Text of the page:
This blog was written by Graduate Assistant Scott Anderson.
Attitudes in Texas on race slowly changed as the Civil Rights Movement unfolded. These efforts were publicly spearheaded by brave individuals, black and white, who took a deliberate stand for racial equality. Their efforts, in turn, inspired succeeding generations to carry the torch of freedom forward.
One such inspired individual was Chet Edwards, whose papers reside here at the Poage Library. Edwards was partially encouraged to enter national politics by the courageous example of the Civil Rights hero, John Lewis. As a U.S. Representative, Chet Edwards frequently returned to the theme of American civil rights, particularly within the context of Black History Month. In two speeches—the first given to the Killeen NAACP in 1993 and the second to Killeen’s VFW 9191 Post in 1996—Chet spoke at length about the importance of Black History Month to both the African-American community and the larger American community.
The role that African-Americans have played in American society has been too often ignored, and Edwards was well aware that the continued lack of historical awareness had led to sustained inaction. He believed that the key to a better future was a better understanding of the past, and he reminded his listeners that “to understand each other’s history is to better understand each other and ourselves.”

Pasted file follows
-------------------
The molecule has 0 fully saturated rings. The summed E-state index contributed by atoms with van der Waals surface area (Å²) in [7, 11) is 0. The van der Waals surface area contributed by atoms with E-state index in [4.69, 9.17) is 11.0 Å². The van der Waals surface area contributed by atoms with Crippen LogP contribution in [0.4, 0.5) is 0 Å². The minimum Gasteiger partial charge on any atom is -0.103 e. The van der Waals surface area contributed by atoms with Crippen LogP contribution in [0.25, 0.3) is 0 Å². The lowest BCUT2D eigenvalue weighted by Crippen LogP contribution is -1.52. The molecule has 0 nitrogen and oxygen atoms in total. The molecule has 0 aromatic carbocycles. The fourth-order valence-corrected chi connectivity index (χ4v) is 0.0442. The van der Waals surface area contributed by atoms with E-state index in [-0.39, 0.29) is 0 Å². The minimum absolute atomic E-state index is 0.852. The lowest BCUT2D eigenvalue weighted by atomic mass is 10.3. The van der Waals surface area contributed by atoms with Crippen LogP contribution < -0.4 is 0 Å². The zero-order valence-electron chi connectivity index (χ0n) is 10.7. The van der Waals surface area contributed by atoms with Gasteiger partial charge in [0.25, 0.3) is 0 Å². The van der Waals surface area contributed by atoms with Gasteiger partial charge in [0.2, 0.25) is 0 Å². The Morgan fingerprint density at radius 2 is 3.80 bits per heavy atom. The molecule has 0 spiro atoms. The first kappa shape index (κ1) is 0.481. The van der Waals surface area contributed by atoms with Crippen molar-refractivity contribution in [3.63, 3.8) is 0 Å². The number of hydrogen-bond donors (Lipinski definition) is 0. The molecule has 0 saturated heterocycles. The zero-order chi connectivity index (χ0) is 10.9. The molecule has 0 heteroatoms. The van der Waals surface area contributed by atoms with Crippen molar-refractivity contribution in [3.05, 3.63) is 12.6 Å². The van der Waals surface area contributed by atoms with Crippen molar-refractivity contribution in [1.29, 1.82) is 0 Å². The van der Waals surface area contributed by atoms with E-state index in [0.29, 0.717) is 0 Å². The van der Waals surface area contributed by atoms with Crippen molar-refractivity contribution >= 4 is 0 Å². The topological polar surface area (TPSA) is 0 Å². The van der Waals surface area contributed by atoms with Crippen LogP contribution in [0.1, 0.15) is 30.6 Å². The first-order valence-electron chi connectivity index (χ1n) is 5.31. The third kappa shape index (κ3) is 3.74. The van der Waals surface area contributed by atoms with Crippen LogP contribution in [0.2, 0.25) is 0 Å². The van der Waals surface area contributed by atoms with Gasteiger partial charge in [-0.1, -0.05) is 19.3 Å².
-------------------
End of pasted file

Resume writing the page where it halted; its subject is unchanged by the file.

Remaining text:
Edwards was optimistic that the march of civil rights would continue, but he was under no delusion that it was inevitable. He emphasized that securing lasting change would require constant commitment from individual citizens, whether black or white, students or soldiers, female or male. Echoing Lincoln, he exhorted his listeners to carry on the “great task remaining before us.” “The challenge of Black History Month,” he implored, “is this question: Will we take the torch of freedom and justice and light the way for a brighter tomorrow or will we take that torch and through apathy and inaction let the light of these great lives flicker into darkness?”
As we reflect on the tortuous path that led to civil rights for all “races, colors, and creeds,” it is imperative that we remember the importance of those brave individuals who have gone before us, while not negating the significance of our own individual actions. We all can play a part in bringing about a new season in American race relations by studying the past and learning from it. They say that spring is Texas’s best season—let’s each do our individual part to make it so.
Box 178, Folder 54 and Box 184, Folder 2 from the Thomas Chester “Chet” Edwards” Congressional Papers were consulted in the creation of this blog post.